Friday, August 28, 2015

3+1=hurts: Cross Country and Road Mile (8/22-8/23/15)

Very early in the race
The weekend was spent with not one race but two.  First the New Hampshire Cross Country Championships in Manchester.  Then on Sunday, the Inaugural Fast Mile at Race to the Row.

Cross Country 5K (8/22/15)
Race #1: New Hampshire Cross Country Championships
Distance: 5K
Goal: 20:00
Actual: 20:26

The New Hampshire meet both kicked off the USATF-NE Cross Country Grand Prix and was race #6 of the ATR series, so there was a lot of interest in the Fast Heat.

You'll notice my official goal time was 20 minutes.  That was calculated based on last year's Mayor's Cup.  I had heard Derryfield Park was harder than Franklin; but with what I thought would be better fitness, I could make up that time and run about the same.  After Scot, Bradley and I did our warm-up on the course, I knew I wouldn't run 20 minutes.

So "cross country" is a strange discipline.  The only uniting force of cross country races is that they are not all on roads.  Some, like Franklin Park or Lehigh run around mostly open areas of parks or athletic fields and may have one or two challenging spots.  Others, like the 4K on the Fourth are laps of athletic facilities on a lot of roads and slight jaunts into trees.

Derryfield Park's 5K is one half the classic cross country course.  It starts with a lap of the baseball diamond and tennis courts and finishes with a zig zag across a big open field.  But the middle half.... The middle half is a double track trail race.  There are two steep hills (the first is steeper; the second is longer), a couple of steep downhills, several large granite blocks and a fallen fence you have to duck under ("Low Bridge!" Amanda Wright yelled back to me as she went under.)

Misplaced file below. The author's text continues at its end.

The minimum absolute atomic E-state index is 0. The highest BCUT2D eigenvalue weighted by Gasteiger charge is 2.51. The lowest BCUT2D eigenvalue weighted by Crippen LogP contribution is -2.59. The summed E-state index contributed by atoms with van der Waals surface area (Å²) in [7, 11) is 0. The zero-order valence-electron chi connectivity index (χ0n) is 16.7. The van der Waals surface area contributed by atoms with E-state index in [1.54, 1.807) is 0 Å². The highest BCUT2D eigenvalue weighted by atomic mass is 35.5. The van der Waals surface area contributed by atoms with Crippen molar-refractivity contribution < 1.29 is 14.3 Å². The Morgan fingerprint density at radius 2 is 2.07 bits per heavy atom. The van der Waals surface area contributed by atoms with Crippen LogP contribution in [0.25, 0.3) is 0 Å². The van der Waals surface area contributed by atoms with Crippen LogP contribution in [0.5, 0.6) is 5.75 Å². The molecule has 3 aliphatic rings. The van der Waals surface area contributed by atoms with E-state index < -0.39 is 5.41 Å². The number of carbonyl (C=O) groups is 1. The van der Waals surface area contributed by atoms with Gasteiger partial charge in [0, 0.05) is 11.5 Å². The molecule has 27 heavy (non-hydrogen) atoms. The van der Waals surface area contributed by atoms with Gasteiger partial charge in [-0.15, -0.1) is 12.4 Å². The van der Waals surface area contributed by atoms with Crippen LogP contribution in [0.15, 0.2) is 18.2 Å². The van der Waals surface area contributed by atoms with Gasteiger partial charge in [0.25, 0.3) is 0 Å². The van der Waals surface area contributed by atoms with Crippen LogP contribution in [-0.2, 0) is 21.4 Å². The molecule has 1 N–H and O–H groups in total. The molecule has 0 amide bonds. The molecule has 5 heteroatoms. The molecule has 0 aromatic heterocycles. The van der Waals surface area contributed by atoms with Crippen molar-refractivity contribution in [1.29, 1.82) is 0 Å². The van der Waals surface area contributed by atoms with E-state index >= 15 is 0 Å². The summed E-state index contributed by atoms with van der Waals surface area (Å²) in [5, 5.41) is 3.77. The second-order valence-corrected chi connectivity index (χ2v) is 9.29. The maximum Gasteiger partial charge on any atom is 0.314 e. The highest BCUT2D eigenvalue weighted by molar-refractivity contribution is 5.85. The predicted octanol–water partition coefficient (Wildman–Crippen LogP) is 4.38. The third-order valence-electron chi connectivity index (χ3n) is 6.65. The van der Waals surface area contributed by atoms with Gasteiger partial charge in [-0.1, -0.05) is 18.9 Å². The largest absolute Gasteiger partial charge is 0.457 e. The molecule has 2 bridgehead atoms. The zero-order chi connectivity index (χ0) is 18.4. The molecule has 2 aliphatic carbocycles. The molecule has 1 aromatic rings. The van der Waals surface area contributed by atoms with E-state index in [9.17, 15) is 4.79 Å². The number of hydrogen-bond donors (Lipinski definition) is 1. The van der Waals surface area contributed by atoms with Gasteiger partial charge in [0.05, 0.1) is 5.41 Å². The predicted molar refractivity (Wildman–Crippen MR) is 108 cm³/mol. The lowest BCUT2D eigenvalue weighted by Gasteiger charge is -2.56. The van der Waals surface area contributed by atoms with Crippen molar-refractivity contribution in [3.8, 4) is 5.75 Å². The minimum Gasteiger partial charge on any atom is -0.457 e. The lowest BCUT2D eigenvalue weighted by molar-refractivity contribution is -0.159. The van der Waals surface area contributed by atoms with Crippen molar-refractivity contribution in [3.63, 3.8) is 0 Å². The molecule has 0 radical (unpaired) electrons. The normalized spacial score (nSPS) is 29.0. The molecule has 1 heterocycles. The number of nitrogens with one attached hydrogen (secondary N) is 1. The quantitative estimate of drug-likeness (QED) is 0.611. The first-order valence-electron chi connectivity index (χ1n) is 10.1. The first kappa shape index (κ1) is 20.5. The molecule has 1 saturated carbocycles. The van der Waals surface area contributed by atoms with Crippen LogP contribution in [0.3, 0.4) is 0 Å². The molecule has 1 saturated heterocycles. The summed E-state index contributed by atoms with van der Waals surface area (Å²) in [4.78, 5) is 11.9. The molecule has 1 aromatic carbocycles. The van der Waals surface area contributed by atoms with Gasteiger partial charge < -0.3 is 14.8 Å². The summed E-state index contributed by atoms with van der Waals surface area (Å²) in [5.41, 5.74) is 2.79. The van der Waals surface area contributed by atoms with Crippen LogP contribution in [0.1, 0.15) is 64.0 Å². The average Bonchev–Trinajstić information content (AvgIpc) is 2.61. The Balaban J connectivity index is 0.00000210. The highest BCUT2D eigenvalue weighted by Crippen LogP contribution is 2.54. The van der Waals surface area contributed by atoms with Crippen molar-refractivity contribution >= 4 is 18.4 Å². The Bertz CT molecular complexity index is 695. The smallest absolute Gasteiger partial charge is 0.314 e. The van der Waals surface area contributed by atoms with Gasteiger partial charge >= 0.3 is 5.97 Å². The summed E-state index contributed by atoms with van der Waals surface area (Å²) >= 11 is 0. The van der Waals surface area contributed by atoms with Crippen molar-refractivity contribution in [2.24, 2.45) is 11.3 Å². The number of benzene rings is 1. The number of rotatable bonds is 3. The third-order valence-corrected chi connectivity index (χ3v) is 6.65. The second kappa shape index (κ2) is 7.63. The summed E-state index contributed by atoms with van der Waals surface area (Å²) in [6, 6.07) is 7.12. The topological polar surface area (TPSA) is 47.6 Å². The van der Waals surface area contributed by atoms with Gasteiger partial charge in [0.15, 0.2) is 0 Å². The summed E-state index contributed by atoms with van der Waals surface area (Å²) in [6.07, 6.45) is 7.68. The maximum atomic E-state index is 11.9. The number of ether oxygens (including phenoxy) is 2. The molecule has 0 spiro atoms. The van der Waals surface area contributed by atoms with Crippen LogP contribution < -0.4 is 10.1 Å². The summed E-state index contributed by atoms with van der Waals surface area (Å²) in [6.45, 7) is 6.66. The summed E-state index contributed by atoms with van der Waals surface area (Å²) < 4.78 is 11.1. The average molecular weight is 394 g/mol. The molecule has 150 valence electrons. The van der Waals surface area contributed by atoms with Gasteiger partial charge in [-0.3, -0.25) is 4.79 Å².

The first mile was a lap around the ball fields of the park. I managed to stay pretty even keeled.

The second mile entered the woods. I have not figured out trail/cross country yet. I always take the hills too fast. After the Antenna hill I was able to catch my breath. This was great as I then was able to run hard up the Ski Lift Hill. I caught up with Bradley and got ready to go down hill and catch my breath again. Bradley went just pulled away from me.  I never caught that breath.

As the third mile zig zagged across the fields near the start, I never regained. Once again, I fell apart at the end.

One day, I'll get Cross Country Races.

Start of the Fast Mile
photo by Tom Cole
Road Mile (8/23/15)
Race #2: Fast Mile at Race to the Row
Distance: 1 Mile
Goal Time: 5:30
Official Time: 5:20
Actual Time: 5:26 (2nd Place, Adult PR)

This was the third running of the Race to the Row 5K but it was the first year of the Fast Mile.  I figured I wouldn't be too tired from the NH XC 5K to run a mile the next day.